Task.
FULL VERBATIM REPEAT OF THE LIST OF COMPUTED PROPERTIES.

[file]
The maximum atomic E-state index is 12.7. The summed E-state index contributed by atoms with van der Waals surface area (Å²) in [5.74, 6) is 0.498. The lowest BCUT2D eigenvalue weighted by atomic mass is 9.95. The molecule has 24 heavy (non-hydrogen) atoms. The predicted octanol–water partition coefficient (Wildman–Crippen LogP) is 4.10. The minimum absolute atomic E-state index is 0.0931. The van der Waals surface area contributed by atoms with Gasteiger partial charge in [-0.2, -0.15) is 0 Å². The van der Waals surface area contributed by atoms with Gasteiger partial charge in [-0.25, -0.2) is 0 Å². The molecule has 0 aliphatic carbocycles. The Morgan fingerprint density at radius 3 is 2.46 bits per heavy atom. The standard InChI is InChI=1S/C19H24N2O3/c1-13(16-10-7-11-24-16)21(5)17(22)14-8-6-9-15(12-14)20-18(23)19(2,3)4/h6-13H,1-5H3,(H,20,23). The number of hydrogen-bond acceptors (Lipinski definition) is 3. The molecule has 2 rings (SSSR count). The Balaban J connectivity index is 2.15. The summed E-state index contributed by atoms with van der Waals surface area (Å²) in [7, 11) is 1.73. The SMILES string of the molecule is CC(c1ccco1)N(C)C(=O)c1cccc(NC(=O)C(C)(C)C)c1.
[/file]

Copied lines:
The maximum atomic E-state index is 12.7. The summed E-state index contributed by atoms with van der Waals surface area (Å²) in [5.74, 6) is 0.498. The lowest BCUT2D eigenvalue weighted by atomic mass is 9.95. The molecule has 24 heavy (non-hydrogen) atoms. The predicted octanol–water partition coefficient (Wildman–Crippen LogP) is 4.10. The minimum absolute atomic E-state index is 0.0931. The van der Waals surface area contributed by atoms with Gasteiger partial charge in [-0.2, -0.15) is 0 Å². The van der Waals surface area contributed by atoms with Gasteiger partial charge in [-0.25, -0.2) is 0 Å². The molecule has 0 aliphatic carbocycles. The Morgan fingerprint density at radius 3 is 2.46 bits per heavy atom. The standard InChI is InChI=1S/C19H24N2O3/c1-13(16-10-7-11-24-16)21(5)17(22)14-8-6-9-15(12-14)20-18(23)19(2,3)4/h6-13H,1-5H3,(H,20,23). The number of hydrogen-bond acceptors (Lipinski definition) is 3. The molecule has 2 rings (SSSR count). The Balaban J connectivity index is 2.15. The summed E-state index contributed by atoms with van der Waals surface area (Å²) in [7, 11) is 1.73. The SMILES string of the molecule is CC(c1ccco1)N(C)C(=O)c1cccc(NC(=O)C(C)(C)C)c1.